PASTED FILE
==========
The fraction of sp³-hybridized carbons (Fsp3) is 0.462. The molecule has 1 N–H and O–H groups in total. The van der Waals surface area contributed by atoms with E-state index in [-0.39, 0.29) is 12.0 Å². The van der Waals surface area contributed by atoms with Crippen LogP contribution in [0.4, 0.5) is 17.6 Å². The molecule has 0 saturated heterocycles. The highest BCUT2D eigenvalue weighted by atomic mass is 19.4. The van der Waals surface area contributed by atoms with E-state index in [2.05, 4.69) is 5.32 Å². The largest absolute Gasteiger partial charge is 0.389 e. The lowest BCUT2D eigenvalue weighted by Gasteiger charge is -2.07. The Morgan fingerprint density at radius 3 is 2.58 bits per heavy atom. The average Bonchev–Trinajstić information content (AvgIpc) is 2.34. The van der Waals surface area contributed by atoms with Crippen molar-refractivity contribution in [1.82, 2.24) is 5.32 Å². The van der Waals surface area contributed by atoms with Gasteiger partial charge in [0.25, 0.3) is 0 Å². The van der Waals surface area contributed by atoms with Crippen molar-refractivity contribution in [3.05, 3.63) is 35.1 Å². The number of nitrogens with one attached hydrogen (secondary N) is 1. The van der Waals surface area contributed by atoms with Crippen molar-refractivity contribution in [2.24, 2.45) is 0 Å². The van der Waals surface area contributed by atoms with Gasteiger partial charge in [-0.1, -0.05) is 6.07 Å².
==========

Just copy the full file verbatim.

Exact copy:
The fraction of sp³-hybridized carbons (Fsp3) is 0.462. The molecule has 1 N–H and O–H groups in total. The van der Waals surface area contributed by atoms with E-state index in [-0.39, 0.29) is 12.0 Å². The van der Waals surface area contributed by atoms with Crippen LogP contribution in [0.4, 0.5) is 17.6 Å². The molecule has 0 saturated heterocycles. The highest BCUT2D eigenvalue weighted by atomic mass is 19.4. The van der Waals surface area contributed by atoms with E-state index in [2.05, 4.69) is 5.32 Å². The largest absolute Gasteiger partial charge is 0.389 e. The lowest BCUT2D eigenvalue weighted by Gasteiger charge is -2.07. The Morgan fingerprint density at radius 3 is 2.58 bits per heavy atom. The average Bonchev–Trinajstić information content (AvgIpc) is 2.34. The van der Waals surface area contributed by atoms with Crippen molar-refractivity contribution in [1.82, 2.24) is 5.32 Å². The van der Waals surface area contributed by atoms with Gasteiger partial charge in [0.25, 0.3) is 0 Å². The van der Waals surface area contributed by atoms with Crippen molar-refractivity contribution in [3.05, 3.63) is 35.1 Å². The number of nitrogens with one attached hydrogen (secondary N) is 1. The van der Waals surface area contributed by atoms with Crippen molar-refractivity contribution in [2.24, 2.45) is 0 Å². The van der Waals surface area contributed by atoms with Gasteiger partial charge in [-0.1, -0.05) is 6.07 Å².